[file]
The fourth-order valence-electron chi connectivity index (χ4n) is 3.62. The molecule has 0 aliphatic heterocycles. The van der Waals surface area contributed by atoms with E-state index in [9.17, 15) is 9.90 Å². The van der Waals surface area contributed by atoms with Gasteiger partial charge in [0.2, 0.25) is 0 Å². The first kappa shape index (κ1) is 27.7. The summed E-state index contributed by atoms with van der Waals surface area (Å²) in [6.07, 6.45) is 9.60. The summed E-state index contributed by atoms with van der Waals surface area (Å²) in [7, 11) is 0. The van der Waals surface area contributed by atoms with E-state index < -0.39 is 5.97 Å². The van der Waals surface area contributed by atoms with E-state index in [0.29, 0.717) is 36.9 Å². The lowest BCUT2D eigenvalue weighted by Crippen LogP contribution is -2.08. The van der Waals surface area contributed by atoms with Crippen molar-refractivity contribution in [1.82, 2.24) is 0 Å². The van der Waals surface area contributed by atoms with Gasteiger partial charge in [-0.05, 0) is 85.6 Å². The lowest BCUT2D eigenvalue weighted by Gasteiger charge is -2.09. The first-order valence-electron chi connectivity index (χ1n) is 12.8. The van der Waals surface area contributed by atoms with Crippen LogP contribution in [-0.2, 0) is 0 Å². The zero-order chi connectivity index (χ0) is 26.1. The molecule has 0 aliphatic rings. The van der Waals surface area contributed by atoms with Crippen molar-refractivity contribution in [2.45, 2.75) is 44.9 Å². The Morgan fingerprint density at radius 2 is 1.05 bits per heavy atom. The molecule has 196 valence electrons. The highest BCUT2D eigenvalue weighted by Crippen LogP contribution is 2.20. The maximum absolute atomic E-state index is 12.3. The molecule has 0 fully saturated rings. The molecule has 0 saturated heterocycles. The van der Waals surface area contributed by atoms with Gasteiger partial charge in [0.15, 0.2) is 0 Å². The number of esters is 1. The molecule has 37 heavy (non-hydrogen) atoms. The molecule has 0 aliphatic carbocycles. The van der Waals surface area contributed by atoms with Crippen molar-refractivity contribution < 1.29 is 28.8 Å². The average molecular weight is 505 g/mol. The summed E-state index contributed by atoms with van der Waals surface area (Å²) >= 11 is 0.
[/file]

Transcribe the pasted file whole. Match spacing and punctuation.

The fourth-order valence-electron chi connectivity index (χ4n) is 3.62. The molecule has 0 aliphatic heterocycles. The van der Waals surface area contributed by atoms with E-state index in [9.17, 15) is 9.90 Å². The van der Waals surface area contributed by atoms with Gasteiger partial charge in [0.2, 0.25) is 0 Å². The first kappa shape index (κ1) is 27.7. The summed E-state index contributed by atoms with van der Waals surface area (Å²) in [6.07, 6.45) is 9.60. The summed E-state index contributed by atoms with van der Waals surface area (Å²) in [7, 11) is 0. The van der Waals surface area contributed by atoms with E-state index < -0.39 is 5.97 Å². The van der Waals surface area contributed by atoms with E-state index in [0.29, 0.717) is 36.9 Å². The lowest BCUT2D eigenvalue weighted by Crippen LogP contribution is -2.08. The van der Waals surface area contributed by atoms with Crippen molar-refractivity contribution in [1.82, 2.24) is 0 Å². The van der Waals surface area contributed by atoms with Gasteiger partial charge in [-0.05, 0) is 85.6 Å². The lowest BCUT2D eigenvalue weighted by Gasteiger charge is -2.09. The first-order valence-electron chi connectivity index (χ1n) is 12.8. The van der Waals surface area contributed by atoms with Crippen LogP contribution in [-0.2, 0) is 0 Å². The zero-order chi connectivity index (χ0) is 26.1. The molecule has 0 aliphatic rings. The van der Waals surface area contributed by atoms with Crippen molar-refractivity contribution in [2.45, 2.75) is 44.9 Å². The Morgan fingerprint density at radius 2 is 1.05 bits per heavy atom. The molecule has 196 valence electrons. The highest BCUT2D eigenvalue weighted by Crippen LogP contribution is 2.20. The maximum absolute atomic E-state index is 12.3. The molecule has 0 fully saturated rings. The molecule has 0 saturated heterocycles. The van der Waals surface area contributed by atoms with Gasteiger partial charge in [0.15, 0.2) is 0 Å². The number of esters is 1. The molecule has 37 heavy (non-hydrogen) atoms. The molecule has 0 aliphatic carbocycles. The van der Waals surface area contributed by atoms with Crippen molar-refractivity contribution < 1.29 is 28.8 Å². The average molecular weight is 505 g/mol. The summed E-state index contributed by atoms with van der Waals surface area (Å²) >= 11 is 0.